Gathering an open, global dataset for healthcare data is something that healthsites.io is passionate about. Deciding how and what to gather for such a global dataset is a challenge. There are many stakeholders and many aspects of a given facility that could be collected. Healthsites is embarking on this with a user centered design approach. Our goal is to build a platform that collates data that is relevant to the questions that healthcare facility users need answered. In this article we concentrate on Human Centered Design and how it will help us to build a platform that meets the needs of the people using it.
We want you to share user stories.
A Human Centered Design approach to design drives the requirements and functionality of a platform based on the direct needs expressed by its users. We can express these needs in simple sentences that share a common structure :
Let’s look at some tangible examples, one from chatting with an expectant mother and one from a conversation with a civil servant working for a health ministry:
Collating these stories from users of the platform for different persona’s in the healthcare environment provides us with an understanding of what problems need to be solved and what data are needed to solve them.
When we deconstruct user stories, we can understand what kind of information is needed to support the story. Taking our examples above we can see:
|Pregnant mom||Emergency care||plan for potential complications during childbirth|
|Pregnant mom||know where the nearest birthing center is||plan for the birth of my child|
|Ministry of Health data administrator||how long it takes citizens to get to health facilities||optimize access to health care|
|Ministry of Health data administrator||know the geographic coordinates of health facilities||perform a spatial analysis|
|PATH health data administrator||know where the operational clinics are||plan a vaccination rollout campaign|
In 2018 the Healthsites project decided to switch to a data model built almost entirely upon the OpenStreetMap.org (OSM) platform. As well as leveraging the power of the world’s most amazing open data project, this approach also introduces constraints in the design of our platform and how we can mobilise data to meet the needs of our users that emerge through their stories. The constraints are the normative guidelines that the OSM project places on the capture of data for any feature (healthcare or otherwise). For example, it is difficult to introduce new concepts on the platform which is shy of ‘concept proliferation’, and considerable effort needs to be made to understand the existing concepts within the OSM tagging system. So, to meet the needs of people interested in healthcare data, we need to ‘map’ concepts. Taking the ‘what’ column from the above table, we can identify which attributes in the Healthsites schema are the most important to focus on.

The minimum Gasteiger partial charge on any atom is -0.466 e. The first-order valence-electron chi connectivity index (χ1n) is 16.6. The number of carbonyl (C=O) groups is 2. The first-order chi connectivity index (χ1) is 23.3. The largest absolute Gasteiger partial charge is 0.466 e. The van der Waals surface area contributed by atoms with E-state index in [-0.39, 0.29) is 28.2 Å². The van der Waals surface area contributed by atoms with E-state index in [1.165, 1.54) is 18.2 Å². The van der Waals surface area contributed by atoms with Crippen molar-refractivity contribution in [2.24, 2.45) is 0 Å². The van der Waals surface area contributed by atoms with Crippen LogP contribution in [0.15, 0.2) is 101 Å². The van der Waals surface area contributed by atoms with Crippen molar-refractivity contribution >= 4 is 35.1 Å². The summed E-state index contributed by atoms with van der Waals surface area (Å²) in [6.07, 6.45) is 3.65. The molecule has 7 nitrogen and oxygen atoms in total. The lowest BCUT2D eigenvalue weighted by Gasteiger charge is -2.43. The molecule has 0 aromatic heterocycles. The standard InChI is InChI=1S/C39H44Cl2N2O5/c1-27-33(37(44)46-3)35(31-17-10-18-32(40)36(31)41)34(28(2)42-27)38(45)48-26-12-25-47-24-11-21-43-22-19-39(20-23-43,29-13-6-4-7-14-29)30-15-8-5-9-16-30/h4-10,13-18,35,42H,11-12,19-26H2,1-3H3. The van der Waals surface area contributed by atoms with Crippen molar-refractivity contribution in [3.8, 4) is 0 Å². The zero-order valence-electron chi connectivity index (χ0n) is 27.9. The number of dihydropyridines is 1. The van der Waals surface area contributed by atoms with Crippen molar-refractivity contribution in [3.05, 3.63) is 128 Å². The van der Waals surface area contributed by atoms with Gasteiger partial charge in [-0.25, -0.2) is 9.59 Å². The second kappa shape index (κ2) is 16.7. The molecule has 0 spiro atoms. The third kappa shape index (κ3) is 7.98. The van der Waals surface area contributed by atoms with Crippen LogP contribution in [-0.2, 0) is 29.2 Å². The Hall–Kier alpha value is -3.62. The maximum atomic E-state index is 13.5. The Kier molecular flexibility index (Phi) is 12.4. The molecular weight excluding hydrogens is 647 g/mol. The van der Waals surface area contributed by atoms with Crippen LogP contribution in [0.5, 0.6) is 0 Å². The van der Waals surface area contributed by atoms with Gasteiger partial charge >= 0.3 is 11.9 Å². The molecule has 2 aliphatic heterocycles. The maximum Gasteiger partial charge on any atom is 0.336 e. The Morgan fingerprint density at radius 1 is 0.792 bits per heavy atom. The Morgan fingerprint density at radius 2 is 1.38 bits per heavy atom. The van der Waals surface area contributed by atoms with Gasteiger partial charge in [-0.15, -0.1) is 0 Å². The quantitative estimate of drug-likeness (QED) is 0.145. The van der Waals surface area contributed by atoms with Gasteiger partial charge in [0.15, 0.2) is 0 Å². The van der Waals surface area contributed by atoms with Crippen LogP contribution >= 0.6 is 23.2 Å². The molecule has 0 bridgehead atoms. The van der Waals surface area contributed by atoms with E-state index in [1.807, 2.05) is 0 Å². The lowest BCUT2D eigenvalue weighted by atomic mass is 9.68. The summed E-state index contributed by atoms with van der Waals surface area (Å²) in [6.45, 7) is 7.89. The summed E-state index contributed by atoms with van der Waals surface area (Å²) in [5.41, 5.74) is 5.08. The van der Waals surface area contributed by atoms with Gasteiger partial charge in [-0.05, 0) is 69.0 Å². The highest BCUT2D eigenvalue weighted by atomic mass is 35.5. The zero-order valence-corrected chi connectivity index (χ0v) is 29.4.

The user stories above tell us the following baseline health facility attributes are important:
|1||amenity||clinic, doctors, hospital, dentist, pharmacy||For describing useful and important facilities for visitors and residents|
|2||healthcare||doctor, pharmacy, hospital, clinic, dentist, physiotherapist, alternative, laboratory, optometrist, rehabilitation, blood_donation, birthing_center||A key to tag all places that provide healthcare (are part of the healthcare sector)|
|3||healthcare:speciality||biology, blood_check, clinical_pathology, diagnostic_radiology, medical_physics, medical_engineering, radiology||A key to detail the special services provided by a healthcare facility. To be used in conjunction with the ‘healthcare=*’ tag. For example ‘healthcare=laboratory’, and ‘healthcare:speciality=blood_check’|
|9||operational_status||operational, non_operational, unknown||Used to document an observation of the current functional status of a mapped feature|
|14||healthcare:equipment||ultrasound, mri, x_ray, dialysis, operating_theater, laboratory, imaging_equipment, intensive_care_unit, emergency_department||Indicates what type of speciality medical equipment is available at the health facility|
|17||emergency||yes, no||This key describes various emergency services|
In this context stakeholders in the health cluster can define open data policies that support these user stories and improve base line health facility data.
In a three day workshop ‘ Developing a Strategic Agenda around Outbreak and Humanitarian Data Collection and Analytics’ held at the Wellcome Trust between 20-22 March 2019 the following recommendations were established:
You can read more about the workshops findings here A joint way forward in developing tools, methods, training and dissemination with a consortium of global partners
The COVID-19 pandemic is generating new user stories. These need to be understood and communicated.
As both TB and COVID-19 share similar clinical presentation (cough, fever, shortness of breath etc.) and are transmitted through respiratory droplets and aerosols, a combined strategy needs to be applied. This would utilise resources effectively while providing both short term and long term benefits. - Impact of COVID-19 intervention on TB testing in South Africa.